The other positive aspect of slowing down your kicking is to save energy in the legs and learn how the 2 beat kick aids in rotatign the body from one side to the other through the core.
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  #6  
Old 11-02-2011
swimust swimust is offline
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@CoachSuzanne,
hi, if he is aware of the elbow lead in recovery why isnt he doing it on the right hand also? in my opinion the left hand is doing it by coincidence. If he was aware of elbow lead in recovery, he would have focused on doing that on the right side as well (mindful swimming). The left side elbow lead happened by accident because it felt comfortable in some stage.
Its no big deal. He will work on it and be a good swimmer. He looks good in other things.
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  #7  
Old 11-02-2011
harling harling is offline
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Default Throwing an arm

I am no where near your speed, that speed for 1500m is very good. So in my less than expert view, one thing I would suggest you do "finger tip drag" on your right hand, to stop your hand shooting up and forward. I used to have a right arm that did that (but a lot worse), and I sorted it out completely by always dragging my right hand fingers along the surface of the water/touching the water for weeks and months on end. It is difficult to feel where your hand is otherwise. Your left arm looks wonderful, I don't have the shoulder flexibility to make mine look like that.

You probably know anyway, but I hadn't spotted anyone else suggesting it (sorry if they have). Good luck.
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  #8  
Old 11-02-2011
CoachSuzanne CoachSuzanne is offline
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Quote:
Originally Posted by swimust View Post
@CoachSuzanne,
hi, if he is aware of the elbow lead in recovery why isnt he doing it on the right hand also? in my opinion the left hand is doing it by coincidence. If he was aware of elbow lead in recovery, he would have focused on doing that on the right side as well (mindful swimming). The left side elbow lead happened by accident because it felt comfortable in some stage.
Its no big deal. He will work on it and be a good swimmer. He looks good in other things.
The elbow lead is anything but an accident. I'll suggest that what he's donig on the right side is an accident. He may not be doing it because he may be focusing on doing bilateral drills...both sides at once, when he simply may need to spend time focusing ONLY on what the right arm is doing.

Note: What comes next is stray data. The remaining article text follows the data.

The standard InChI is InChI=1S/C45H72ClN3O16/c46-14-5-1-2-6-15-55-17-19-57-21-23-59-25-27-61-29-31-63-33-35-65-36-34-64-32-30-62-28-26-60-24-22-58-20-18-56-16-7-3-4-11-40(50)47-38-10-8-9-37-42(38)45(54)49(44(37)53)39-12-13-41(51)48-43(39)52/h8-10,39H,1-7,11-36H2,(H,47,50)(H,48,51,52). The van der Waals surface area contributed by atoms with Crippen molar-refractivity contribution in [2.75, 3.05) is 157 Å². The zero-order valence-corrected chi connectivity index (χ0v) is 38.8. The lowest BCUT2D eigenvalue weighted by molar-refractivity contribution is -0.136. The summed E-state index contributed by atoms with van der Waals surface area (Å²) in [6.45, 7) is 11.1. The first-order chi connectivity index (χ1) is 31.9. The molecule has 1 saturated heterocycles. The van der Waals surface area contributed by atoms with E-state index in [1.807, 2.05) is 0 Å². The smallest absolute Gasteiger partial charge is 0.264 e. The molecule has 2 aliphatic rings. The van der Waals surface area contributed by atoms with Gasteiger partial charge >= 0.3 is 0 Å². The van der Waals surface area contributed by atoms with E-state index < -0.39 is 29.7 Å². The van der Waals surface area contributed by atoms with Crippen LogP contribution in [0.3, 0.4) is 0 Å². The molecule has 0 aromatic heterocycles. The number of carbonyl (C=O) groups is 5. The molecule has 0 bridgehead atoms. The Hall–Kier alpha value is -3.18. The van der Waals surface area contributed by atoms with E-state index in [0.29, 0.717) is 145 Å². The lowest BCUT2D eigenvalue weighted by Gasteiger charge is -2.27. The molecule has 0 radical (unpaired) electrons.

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Fresh Freestyle

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  #9  
Old 11-02-2011
swimust swimust is offline
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Quote:
Originally Posted by CoachSuzanne View Post
The elbow lead is anything but an accident. I'll suggest that what he's donig on the right side is an accident. He may not be doing it because he may be focusing on doing bilateral drills...both sides at once, when he simply may need to spend time focusing ONLY on what the right arm is doing.
Ok, as I said, you have much more knowledge and experience than me.
I just thought that if he saw other TI swimmers, then he must have been aware of the need of elbow lead in recovery in both hands. If he isnt aware then he doesnt know about elbow lead. I guess you know better, no sweat :)
I just want to learn and make myself a better swimmer and I am doing ok at present. You were right about the lats so I guess that you are right here also.
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  #10  
Old 11-02-2011
redcliffe redcliffe is offline
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Thanks all. I haven't really been thinking about elbow position, except in the catch where coaches have encouraged me to keep a high elbow. The action in the left arm on recovery has been deliberate from lots of practice prior to my TI work. I've always been feeling as if both arms are doing the same thing, but particularly when I'm working hard or sprinting that right one is doing that throw. Till I saw this latest video I hadn't realised I was still doing it after the TI drills.

So far the main thing I've got out of TI is the whole body roll. Previously it was just my shoulders rolling and not so much. I'm still not feeling like I'm swimming past my hand.

Also BTW in case it wasn't clear I'm swimming metres. Thanks,

David